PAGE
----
Technically, modafinil is supposed to be a wakefulness-promoting agent, which is technically not the same mechanism as Adderall or many other stimulants. There are a decent number of studies regarding modafinil including two that really stood out for our purposes.
In one study, modafinil was given to people addicted to methamphetamine (worse than Adderall) and results showed that it could improve their cognition and working memory.
In another interesting study, modafinil was given daily to military personnel who were working for 64 hours straight (2 nights without sleep) and found that it could prevent mood and mental performance decline similar to higher doses of Adderall.
Is this a recommended alternative? No. This is a powerful drug that has a different impact on everyone and plenty of negative side effect potential. It also happens to be a prescription drug.
Though, there are some alternatives through “pro-drugs”, which are essentially nootropics that convert one substance to another (in this case into modafinil within the body) that are not prescriptions.
Here is the bottom line: this is still a powerful stimulant, it is still subject to abuse, and there are still negative side effects.
The only reason I bring it up is because so many of you have been asking how to get off of Adderall or find an alternative. For many, modafinil is not as life-changing or drastic as Adderall might be.
A couple of years ago I had a free batch of phenylpiracetam (suppliers try and send me things for free constantly) and sent it to my friend Kyle to try out. He was starting a new business and was working long hours writing and researching.
Previously I’d sent him nootropics before, but never got much of a response or enthusiastic reply… but this time was different.
Kyle called and seemed to be jumping out of his skin with excitement. We talked briefly and he explained how he had been taking it the entire week with tremendous results.
I did a little research, but couldn’t find a whole lot. Phenylpiracetam is a nootropic that is within the “racetam” family of drugs. It is synthetic and is definitely considered an “experimental drug”, but most experiences and results tend to be positive.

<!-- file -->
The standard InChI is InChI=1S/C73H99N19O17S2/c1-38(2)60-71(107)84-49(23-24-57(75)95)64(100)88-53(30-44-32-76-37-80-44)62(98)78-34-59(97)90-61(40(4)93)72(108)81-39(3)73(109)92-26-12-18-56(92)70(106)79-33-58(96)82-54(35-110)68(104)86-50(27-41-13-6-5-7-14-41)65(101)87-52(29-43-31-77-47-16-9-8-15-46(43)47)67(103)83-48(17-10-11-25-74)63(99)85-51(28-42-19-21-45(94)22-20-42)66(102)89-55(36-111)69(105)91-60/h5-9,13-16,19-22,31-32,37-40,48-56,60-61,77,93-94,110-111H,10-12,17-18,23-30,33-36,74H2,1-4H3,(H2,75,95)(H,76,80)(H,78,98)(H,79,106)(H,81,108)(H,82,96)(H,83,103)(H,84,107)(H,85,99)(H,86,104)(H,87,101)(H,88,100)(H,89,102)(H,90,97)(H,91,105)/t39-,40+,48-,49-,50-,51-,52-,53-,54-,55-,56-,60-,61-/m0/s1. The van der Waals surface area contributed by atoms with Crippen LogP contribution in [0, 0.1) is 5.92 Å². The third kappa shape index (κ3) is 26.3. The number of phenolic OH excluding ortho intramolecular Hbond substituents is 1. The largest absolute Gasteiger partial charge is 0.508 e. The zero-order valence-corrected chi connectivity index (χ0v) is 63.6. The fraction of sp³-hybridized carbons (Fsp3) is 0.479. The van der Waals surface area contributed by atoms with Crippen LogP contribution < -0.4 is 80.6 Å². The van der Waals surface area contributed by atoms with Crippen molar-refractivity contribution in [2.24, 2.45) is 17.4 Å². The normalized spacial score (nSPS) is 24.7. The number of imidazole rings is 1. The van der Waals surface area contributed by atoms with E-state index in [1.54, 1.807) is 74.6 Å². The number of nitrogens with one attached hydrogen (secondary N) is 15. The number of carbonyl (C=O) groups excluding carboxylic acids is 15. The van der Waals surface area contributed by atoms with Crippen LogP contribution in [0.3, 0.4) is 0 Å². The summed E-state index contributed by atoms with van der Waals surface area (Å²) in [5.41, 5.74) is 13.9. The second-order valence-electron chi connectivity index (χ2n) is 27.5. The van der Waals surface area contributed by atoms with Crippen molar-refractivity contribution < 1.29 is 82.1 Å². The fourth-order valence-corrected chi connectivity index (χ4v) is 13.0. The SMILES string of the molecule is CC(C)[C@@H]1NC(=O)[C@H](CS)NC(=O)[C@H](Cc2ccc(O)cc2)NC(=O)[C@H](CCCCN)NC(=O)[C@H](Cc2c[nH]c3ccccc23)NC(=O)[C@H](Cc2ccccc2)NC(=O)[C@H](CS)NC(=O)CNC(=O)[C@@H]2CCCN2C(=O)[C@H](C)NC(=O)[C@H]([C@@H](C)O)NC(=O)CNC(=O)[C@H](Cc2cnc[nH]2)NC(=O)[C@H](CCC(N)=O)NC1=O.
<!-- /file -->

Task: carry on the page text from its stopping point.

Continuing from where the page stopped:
For someone who is used to taking a stimulant like Adderall, it might be even more useful…
- Potent stimulation – the Olympic committee considers phenylpiracetam to be so stimulating, it is a banned substance… yet it is not a prescription drug.
- Mood enhancement – this is one primary benefit. Considering Adderall users struggle with their mood, phenylpiracetam offers a great alternative
- Mechanism seems safer – the mechanism of action for phenylpiracetam is still yet unknown, but most suggest it is increased blood flow to the brain. This is far better than large dopamine blasts in the brain.
- Concentration – this may not be as high as some other alternatives, but this racetam derivative will have concentration and focus benefits for sure.
2.4. Coffee and Ephedrine
NO, this section is not about ways for combining coffee and ephedrine. While some people recommend this as a potent alternative to Adderall, it is a heavy load on the adrenal glands.
Caffeine alone is relatively safe. Most of the world uses caffeine in some way or another, but one of the main problems (as we will address in Lesson 6!) is the tolerance build up.
Ephedrine affects dopamine in the brain in a similar fashion as Adderall, which offers feeling of euphoria and happiness in addition to focus and stimulation.
If you try either of these, be extra cautious so as to prevent long term damage. Some highly experienced nootropics users recommend balancing out the stimulants with other elements to prevent stress and / or heart issues.
One might look like this:
- Ephedrine HCL
- Caffeine (optional)
Doses will depend on your individual body type, but this is one example of a stimulating nootropic stack that (theoretically) combats the negative side effects.
But you need to keep in mind one thing…
…take every consideration with care and respect your unique individual brain chemistry. Really seek to understand why you are taking something, weigh the pros and cons, and then move forward.
Woo! Lesson 3 in the books! Congratulations on finishing yet another information-packed lesson.
We looked at stimulants and stimulation specifically from the angle of Adderall alternatives, post-use best practices to rebalance your brain, and a few words of caution.